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Crit Care Med. 2017 Apr;45(4):584-590. doi: 10.1097/CCM.0000000000002250.

Delirium in Critically Ill Children: An International Point Prevalence Study.

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1Weill Cornell Medical College, New York, NY.2University of Utah, Salt Lake City, UT.3The Children's Hospital of Philadelphia, Philadelphia, PA.4Ann and Robert H. Lurie Children's Hospital of Chicago, Chicago, IL.5Nationwide Children's Hospital, Columbus, OH.6University of Washington, Seattle, WA.7University of Arizona College of Medicine, Phoenix, AZ.8Johns Hopkins University School of Medicine, Baltimore, MD.9Boston Children's Hospital, Boston, MA.10Washington University in St. Louis, St. Louis, MO.11Emory University School of Medicine, Atlanta, GA.12Children's Healthcare of Atlanta at Scottish Rite, Atlanta, GA.13Erasmus MC-Sophia Children's Hospital, Rotterdam, The Netherlands.14Connecticut Children's Medical Center, Hartford, CT.15Starship Children's Hospital, Auckland, New Zealand.16Lady Cilento Children's Hospital, Brisbane, Australia.17C.S. Mott Children's Hospital, Ann Arbor, MI.18Duke Children's Hospital, Durham, NC.19Cook Children's Hospital, Fort Worth, TX.20Children's Hospital and Medical Center, Omaha, NE.21University of North Carolina, Chapel Hill, NC.22University of Wisconsin, Madison, WI.23Virginia Commonwealth University, Richmond, VA.24Massachusetts General Hospital, Boston, MA.25Al Hada Armed Forces Hospital, Taif, Saudi Arabia.26University of Pittsburgh, Pittsburgh, PA.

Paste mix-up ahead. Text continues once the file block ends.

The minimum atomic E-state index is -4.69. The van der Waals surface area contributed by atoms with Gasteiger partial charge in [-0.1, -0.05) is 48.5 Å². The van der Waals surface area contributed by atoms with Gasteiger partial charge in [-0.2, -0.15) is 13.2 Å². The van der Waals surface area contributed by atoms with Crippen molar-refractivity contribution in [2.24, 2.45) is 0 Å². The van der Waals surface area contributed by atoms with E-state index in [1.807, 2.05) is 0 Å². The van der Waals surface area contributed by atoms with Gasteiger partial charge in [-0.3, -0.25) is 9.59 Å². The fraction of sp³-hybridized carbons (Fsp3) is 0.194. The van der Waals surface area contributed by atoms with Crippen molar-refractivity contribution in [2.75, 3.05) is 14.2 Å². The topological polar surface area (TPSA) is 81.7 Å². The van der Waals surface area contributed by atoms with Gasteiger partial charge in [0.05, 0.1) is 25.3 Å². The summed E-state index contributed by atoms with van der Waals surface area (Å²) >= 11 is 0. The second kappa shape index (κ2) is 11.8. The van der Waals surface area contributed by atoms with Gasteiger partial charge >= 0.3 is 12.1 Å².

To determine prevalence of delirium in critically ill children and explore associated risk factors.


Multi-institutional point prevalence study.


Twenty-five pediatric critical care units in the United States, the Netherlands, New Zealand, Australia, and Saudi Arabia.


All children admitted to the pediatric critical care units on designated study days (n = 994).


Children were screened for delirium using the Cornell Assessment of Pediatric Delirium by the bedside nurse. Demographic and treatment-related variables were collected.


Primary study outcome measure was prevalence of delirium. In 159 children, a final determination of mental status could not be ascertained. Of the 835 remaining subjects, 25% screened positive for delirium, 13% were classified as comatose, and 62% were delirium-free and coma-free. Delirium prevalence rates varied significantly with reason for ICU admission, with highest delirium rates found in children admitted with an infectious or inflammatory disorder. For children who were in the PICU for 6 or more days, delirium prevalence rate was 38%. In a multivariate model, risk factors independently associated with development of delirium included age less than 2 years, mechanical ventilation, benzodiazepines, narcotics, use of physical restraints, and exposure to vasopressors and antiepileptics.


Delirium is a prevalent complication of critical illness in children, with identifiable risk factors. Further multi-institutional, longitudinal studies are required to investigate effect of delirium on long-term outcomes and possible preventive and treatment measures. Universal delirium screening is practical and can be implemented in pediatric critical care units.

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